Atheism and autism

According to a Scientific American article, people with autism are less likely to invoke God to explain events in their lives.

Bethany T. Heywood, a graduate student at Queens University Belfast, asked 27 people with Asperger’s syndrome, a mild type of autism that involves impaired social cognition, about significant events in their lives. Working with experimental psychologist Jesse M. Bering (author of the “Bering in Mind” blog and a frequent contributor to Scientific American MIND), she asked them to speculate about why these important events happened—for instance, why they had gone through an illness or why they met a significant other. As compared with 34 neurotypical people, those with Asperger’s syndrome were significantly less likely to invoke a teleological response—for example, saying the event was meant to unfold in a particular way or explaining that God had a hand in it. They were more likely to invoke a natural cause (such as blaming an illness on a virus they thought they were exposed to) or to give a descriptive response, explaining the event again in a different way.

In a second experiment, Heywood and Bering compared 27 people with Asperger’s with 34 neurotypical people who are atheists. The atheists, as expected, often invoked anti-teleological responses such as “there is no reason why; things just happen.”

Some experts theorize that certain schizophrenia symptoms (for instance, paranoia) arise in part from a hyperactive sense of social reasoning. “I’d guess that they’d give lots of teleological answers; more than neurotypical people, and certainly far more than people with Asperger’s,” Heywood says.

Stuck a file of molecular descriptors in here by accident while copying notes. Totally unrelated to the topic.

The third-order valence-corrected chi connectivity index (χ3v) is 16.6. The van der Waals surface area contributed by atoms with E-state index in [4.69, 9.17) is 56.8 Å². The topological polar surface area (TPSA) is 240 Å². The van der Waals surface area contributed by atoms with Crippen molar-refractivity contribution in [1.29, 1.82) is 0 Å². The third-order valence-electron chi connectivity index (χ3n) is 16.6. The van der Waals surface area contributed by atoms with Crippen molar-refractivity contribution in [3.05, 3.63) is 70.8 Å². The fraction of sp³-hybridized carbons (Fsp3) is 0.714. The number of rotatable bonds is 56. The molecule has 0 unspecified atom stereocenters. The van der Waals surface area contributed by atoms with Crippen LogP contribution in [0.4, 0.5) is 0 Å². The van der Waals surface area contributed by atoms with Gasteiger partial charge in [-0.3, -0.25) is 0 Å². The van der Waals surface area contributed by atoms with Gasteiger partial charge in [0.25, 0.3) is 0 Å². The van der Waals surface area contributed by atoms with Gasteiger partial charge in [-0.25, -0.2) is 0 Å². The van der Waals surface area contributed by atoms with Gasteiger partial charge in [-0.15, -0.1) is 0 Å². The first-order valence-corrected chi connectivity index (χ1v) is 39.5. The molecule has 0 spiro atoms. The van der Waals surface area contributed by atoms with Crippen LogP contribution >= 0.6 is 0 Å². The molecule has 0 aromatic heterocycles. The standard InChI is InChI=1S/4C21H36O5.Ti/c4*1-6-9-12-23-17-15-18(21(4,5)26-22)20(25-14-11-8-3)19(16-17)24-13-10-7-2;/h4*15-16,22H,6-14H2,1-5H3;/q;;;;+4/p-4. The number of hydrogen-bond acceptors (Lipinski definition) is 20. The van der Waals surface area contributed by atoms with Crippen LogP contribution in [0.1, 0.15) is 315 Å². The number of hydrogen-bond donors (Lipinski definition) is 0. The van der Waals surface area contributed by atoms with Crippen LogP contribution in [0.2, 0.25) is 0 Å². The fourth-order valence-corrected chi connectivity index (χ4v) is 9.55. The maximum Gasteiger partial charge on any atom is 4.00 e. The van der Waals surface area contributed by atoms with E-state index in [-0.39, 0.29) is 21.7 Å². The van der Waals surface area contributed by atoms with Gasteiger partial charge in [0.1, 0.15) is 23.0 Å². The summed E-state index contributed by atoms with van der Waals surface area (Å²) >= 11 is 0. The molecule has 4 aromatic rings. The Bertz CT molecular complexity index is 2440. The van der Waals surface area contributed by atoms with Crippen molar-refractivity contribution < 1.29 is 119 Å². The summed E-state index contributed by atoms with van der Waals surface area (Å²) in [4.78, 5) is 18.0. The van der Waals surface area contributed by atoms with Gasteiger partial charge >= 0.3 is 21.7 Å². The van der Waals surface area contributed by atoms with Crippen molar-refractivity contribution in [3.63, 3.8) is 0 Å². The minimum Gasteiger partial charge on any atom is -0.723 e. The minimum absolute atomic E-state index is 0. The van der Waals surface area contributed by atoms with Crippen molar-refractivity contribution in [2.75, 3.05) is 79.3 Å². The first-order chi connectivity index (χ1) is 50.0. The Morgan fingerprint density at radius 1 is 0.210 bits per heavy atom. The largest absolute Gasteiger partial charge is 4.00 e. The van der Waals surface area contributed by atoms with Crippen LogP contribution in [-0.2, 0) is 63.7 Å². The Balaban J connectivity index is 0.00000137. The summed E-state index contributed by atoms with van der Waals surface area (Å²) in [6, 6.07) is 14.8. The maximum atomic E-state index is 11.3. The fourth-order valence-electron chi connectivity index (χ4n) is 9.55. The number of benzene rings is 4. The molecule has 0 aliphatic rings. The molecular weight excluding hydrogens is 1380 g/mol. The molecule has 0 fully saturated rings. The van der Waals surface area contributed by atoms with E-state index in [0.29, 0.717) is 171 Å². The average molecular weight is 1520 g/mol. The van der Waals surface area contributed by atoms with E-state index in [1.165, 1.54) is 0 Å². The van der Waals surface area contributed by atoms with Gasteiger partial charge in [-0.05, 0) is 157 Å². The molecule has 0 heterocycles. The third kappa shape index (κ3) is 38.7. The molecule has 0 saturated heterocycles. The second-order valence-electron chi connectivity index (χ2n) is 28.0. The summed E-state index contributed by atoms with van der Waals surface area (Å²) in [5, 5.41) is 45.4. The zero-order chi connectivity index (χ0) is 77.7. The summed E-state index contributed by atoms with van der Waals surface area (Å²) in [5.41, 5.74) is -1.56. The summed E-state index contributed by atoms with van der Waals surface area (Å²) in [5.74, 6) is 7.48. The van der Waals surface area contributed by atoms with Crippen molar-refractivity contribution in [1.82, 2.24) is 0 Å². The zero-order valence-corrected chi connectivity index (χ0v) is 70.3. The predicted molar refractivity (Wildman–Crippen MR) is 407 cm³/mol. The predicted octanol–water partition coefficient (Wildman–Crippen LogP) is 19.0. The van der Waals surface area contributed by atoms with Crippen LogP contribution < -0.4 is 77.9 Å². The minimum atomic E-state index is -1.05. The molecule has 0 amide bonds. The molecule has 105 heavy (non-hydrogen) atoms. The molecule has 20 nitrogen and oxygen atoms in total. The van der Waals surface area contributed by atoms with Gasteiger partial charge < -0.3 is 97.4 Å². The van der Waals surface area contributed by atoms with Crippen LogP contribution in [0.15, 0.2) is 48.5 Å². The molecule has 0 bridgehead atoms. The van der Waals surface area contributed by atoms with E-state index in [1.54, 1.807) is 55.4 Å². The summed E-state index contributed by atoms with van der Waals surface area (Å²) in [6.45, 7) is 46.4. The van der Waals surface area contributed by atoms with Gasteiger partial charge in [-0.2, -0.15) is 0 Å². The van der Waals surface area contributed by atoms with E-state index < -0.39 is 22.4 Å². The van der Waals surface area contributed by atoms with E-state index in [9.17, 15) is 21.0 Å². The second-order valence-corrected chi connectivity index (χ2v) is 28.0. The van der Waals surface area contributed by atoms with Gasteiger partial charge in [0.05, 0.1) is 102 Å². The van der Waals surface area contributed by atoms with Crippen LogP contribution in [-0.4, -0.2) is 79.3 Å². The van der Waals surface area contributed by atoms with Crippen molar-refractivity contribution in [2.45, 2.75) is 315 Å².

As an atheist and probably not an …autist, I much prefer the responses of respondents with Asperger’s Syndrome to those of the atheists.  A very reasonable response to “Why were you sick?” is “I was exposed to a virus.”  The atheist’s “There is no reason why”, is ridiculous.

I enjoy reading Scientific American and respect it but I have to wonder about the reporting in this case.  The article reports there were two studies and I would want to see the actual questions asked.

I am not disputting that people with Asperger’s Syndrome and atheists may have similar worldviews, but I, well, hope, that atheists can provide better answers than those given.



One Response to “Atheism and autism”

  1. gordsellar Says:

    It seems to me the atheist’s answer may as much be culturally informed. When you’re surrounded by people giving teleological answers to “why” all the time, one might be more inclined to repudiate that kind of view of the world by kneejerk.

    But honestly, I wonder what the real questions and answers were. (Since, for example, “Why do you think you met your significant other,” is a question where “There is no why, things just happen…” seems reasonable. There are lots of those kinds of questions, why is why I wonder what specifically was asked.)

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